- Bradford Doolittle
In the Sacramento Kings chapter of "Pro Basketball Prospectus 2009-10," I noted that incoming skipper Paul Westphal sported the seventh-best winning percentage among NBA coaches with at least 400 games under their belt. This was done with tongue at least a little bit in cheek. Westphal indeed put up those lofty numbers, but he had stepped into the breach of a fully-formed power in Phoenix. He managed to roll out the ball for Charles Barkley, Kevin Johnson and Dan Majerle and win quite a few games.
After three outstanding seasons, the Suns slipped under .500 and Westphal was gone after 33 games of the 1995-96 season. A few years later, he got a shot with the late, lamented Seattle SuperSonics and was basically a .500 coach over two-plus years. Then … mostly silence. Westphal coached in college and worked for the Dallas Mavericks, then, eight years after he'd last run an NBA team, Kings president of basketball operations Geoff Petrie hired him to coach the youthful Kings beginning with the 2009-10 season.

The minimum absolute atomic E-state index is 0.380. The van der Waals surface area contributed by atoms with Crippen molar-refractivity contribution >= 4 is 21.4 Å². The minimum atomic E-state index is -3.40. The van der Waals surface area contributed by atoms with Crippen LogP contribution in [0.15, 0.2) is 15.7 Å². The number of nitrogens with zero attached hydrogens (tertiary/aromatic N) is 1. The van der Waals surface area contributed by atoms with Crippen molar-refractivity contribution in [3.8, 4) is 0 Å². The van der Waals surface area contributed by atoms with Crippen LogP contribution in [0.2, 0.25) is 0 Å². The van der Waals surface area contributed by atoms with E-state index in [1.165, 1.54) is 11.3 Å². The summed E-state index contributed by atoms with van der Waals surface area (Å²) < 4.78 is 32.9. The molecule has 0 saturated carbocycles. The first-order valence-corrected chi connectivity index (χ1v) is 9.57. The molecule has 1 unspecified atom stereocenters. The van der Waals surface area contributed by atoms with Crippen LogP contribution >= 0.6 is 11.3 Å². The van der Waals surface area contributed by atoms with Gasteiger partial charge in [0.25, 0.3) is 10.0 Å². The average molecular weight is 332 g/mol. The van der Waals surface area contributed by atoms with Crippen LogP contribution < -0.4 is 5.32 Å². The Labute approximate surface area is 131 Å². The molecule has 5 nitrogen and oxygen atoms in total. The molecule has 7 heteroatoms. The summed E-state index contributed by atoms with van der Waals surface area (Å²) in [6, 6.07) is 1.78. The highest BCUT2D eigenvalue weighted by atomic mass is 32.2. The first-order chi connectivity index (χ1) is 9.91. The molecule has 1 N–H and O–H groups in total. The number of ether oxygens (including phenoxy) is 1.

It just didn't work out. In the NBA, Westphal had coached mostly veteran-laden squads, though you'd think his time at Pepperdine might mean that he could work with young players. He couldn't. When Westphal was canned by Petrie last week, the Kings' honcho cited the lack of development of Sacramento's young core.
Bradford Doolittle of Basketball Prospectus writes that the Kings' young core players have regressed over the past couple of seasons, which is why the team had no choice but to get rid of coach Paul Westphal. Washington's Flip Saunders should take notice.